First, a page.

In terms of the process, this year was all about relaxation for me. It offered the chance to bead for enjoyment rather than working to a magazine deadline. So I chose to use it as an opportunity to work with some stitches that I really love (tubular twisted herringbone for the draped ropes, my trademark Peyote clasps and layered netting for the back ropes). It also let me experiment with some newer beads, including Dome beads, Tipp beads, O beads and Superduos. So I absolutely loved the process of making ‘Chameleon’ and I was genuinely sorry to finish it – I could have gone on and on with this!

Battle of the Beadsmith Reflections

Every competition is difficult, not because of the standard of beading that is required so much as

Battle of the Beadsmith
‘Chameleon’ back rope sections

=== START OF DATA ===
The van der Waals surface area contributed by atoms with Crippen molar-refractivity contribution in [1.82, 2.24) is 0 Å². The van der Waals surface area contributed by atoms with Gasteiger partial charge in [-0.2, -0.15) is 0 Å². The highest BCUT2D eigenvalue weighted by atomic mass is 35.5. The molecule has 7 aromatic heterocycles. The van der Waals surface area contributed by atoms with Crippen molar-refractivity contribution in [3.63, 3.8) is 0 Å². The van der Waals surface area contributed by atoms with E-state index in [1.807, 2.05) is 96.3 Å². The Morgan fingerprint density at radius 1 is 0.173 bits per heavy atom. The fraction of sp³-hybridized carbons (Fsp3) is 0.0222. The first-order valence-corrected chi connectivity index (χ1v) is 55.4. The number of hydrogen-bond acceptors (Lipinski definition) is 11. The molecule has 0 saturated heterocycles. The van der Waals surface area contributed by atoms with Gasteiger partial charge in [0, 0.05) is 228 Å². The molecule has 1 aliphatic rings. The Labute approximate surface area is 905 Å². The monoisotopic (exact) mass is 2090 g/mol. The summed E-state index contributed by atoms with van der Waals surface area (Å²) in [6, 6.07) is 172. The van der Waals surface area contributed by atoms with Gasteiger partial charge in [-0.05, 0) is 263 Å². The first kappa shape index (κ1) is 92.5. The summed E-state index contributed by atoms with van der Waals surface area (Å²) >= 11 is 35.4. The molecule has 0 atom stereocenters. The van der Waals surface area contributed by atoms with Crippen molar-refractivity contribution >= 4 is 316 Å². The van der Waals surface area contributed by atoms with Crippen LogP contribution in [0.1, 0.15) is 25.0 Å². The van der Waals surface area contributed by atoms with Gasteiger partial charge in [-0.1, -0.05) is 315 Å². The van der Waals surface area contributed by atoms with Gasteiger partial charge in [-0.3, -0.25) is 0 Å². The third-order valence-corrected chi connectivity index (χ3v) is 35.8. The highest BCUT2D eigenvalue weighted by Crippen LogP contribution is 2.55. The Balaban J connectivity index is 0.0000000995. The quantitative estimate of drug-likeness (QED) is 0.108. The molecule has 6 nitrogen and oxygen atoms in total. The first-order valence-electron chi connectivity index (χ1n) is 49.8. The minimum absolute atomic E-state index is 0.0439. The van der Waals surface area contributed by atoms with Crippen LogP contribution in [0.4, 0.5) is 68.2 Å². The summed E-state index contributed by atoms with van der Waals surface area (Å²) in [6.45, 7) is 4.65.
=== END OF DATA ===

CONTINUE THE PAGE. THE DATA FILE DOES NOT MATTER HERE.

the courage required to enter it. Anyone who enters any beading competition is going to be putting their best work into their efforts and pouring themselves into the process. It takes a lot of courage to then put that work in front of someone else to have it judged. It takes a lot of mental strength to accept that judgment and move on. If the judgment is favourable and you reach the finals or win a competition, you have set yourself a standard to maintain in future competitions and that can be hard to do. The euphoria of winning can quickly pass as the next competition or challenge looms and the pressure is on to match your last efforts. If your entry is not judged worthy of progressing beyond the submission stage, it’s hard picking yourself up and not feeling a complete failure. In most beading competitions you will never know how many other people entered or what the standard of work was like and you will never hear what the judges said about your entry. So if your efforts are rejected you can always console yourself with the idea that millions of people entered and there can only be a handful of chosen pieces.